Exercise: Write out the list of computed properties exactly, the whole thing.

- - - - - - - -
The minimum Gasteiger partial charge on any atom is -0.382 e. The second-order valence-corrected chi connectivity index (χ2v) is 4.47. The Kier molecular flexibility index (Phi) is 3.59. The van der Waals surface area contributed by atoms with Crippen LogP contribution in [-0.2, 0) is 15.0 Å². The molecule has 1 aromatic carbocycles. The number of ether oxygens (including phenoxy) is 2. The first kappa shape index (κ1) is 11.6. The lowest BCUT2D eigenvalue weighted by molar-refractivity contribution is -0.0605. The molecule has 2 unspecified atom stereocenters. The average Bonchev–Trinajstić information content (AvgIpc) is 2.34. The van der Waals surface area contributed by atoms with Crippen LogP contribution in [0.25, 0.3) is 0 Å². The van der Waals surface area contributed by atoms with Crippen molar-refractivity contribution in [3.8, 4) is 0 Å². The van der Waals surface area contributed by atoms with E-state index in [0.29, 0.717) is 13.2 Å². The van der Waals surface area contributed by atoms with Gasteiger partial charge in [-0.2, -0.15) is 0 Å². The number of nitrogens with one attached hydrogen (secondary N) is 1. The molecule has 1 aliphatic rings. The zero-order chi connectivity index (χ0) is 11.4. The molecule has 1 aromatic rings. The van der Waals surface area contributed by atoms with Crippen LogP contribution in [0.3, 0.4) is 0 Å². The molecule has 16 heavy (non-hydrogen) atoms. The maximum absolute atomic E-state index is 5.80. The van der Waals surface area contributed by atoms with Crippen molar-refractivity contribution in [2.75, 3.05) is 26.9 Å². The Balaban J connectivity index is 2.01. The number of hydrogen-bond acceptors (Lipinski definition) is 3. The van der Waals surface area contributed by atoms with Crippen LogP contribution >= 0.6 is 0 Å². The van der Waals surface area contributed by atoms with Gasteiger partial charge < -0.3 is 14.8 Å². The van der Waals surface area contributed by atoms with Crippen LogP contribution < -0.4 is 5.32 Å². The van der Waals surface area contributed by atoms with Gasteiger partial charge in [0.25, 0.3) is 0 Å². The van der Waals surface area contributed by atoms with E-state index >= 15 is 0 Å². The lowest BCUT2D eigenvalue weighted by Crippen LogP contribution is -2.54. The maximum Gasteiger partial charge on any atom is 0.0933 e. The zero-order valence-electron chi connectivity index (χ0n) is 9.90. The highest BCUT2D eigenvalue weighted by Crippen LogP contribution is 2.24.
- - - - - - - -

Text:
The minimum Gasteiger partial charge on any atom is -0.382 e. The second-order valence-corrected chi connectivity index (χ2v) is 4.47. The Kier molecular flexibility index (Phi) is 3.59. The van der Waals surface area contributed by atoms with Crippen LogP contribution in [-0.2, 0) is 15.0 Å². The molecule has 1 aromatic carbocycles. The number of ether oxygens (including phenoxy) is 2. The first kappa shape index (κ1) is 11.6. The lowest BCUT2D eigenvalue weighted by molar-refractivity contribution is -0.0605. The molecule has 2 unspecified atom stereocenters. The average Bonchev–Trinajstić information content (AvgIpc) is 2.34. The van der Waals surface area contributed by atoms with Crippen LogP contribution in [0.25, 0.3) is 0 Å². The van der Waals surface area contributed by atoms with Crippen molar-refractivity contribution in [3.8, 4) is 0 Å². The van der Waals surface area contributed by atoms with E-state index in [0.29, 0.717) is 13.2 Å². The van der Waals surface area contributed by atoms with Gasteiger partial charge in [-0.2, -0.15) is 0 Å². The number of nitrogens with one attached hydrogen (secondary N) is 1. The molecule has 1 aliphatic rings. The zero-order chi connectivity index (χ0) is 11.4. The molecule has 1 aromatic rings. The van der Waals surface area contributed by atoms with Crippen LogP contribution in [0.3, 0.4) is 0 Å². The molecule has 16 heavy (non-hydrogen) atoms. The maximum absolute atomic E-state index is 5.80. The van der Waals surface area contributed by atoms with Crippen molar-refractivity contribution in [2.75, 3.05) is 26.9 Å². The Balaban J connectivity index is 2.01. The number of hydrogen-bond acceptors (Lipinski definition) is 3. The van der Waals surface area contributed by atoms with Crippen LogP contribution >= 0.6 is 0 Å². The van der Waals surface area contributed by atoms with Gasteiger partial charge < -0.3 is 14.8 Å². The van der Waals surface area contributed by atoms with Crippen LogP contribution < -0.4 is 5.32 Å². The van der Waals surface area contributed by atoms with Gasteiger partial charge in [0.25, 0.3) is 0 Å². The van der Waals surface area contributed by atoms with E-state index >= 15 is 0 Å². The lowest BCUT2D eigenvalue weighted by Crippen LogP contribution is -2.54. The maximum Gasteiger partial charge on any atom is 0.0933 e. The zero-order valence-electron chi connectivity index (χ0n) is 9.90. The highest BCUT2D eigenvalue weighted by Crippen LogP contribution is 2.24.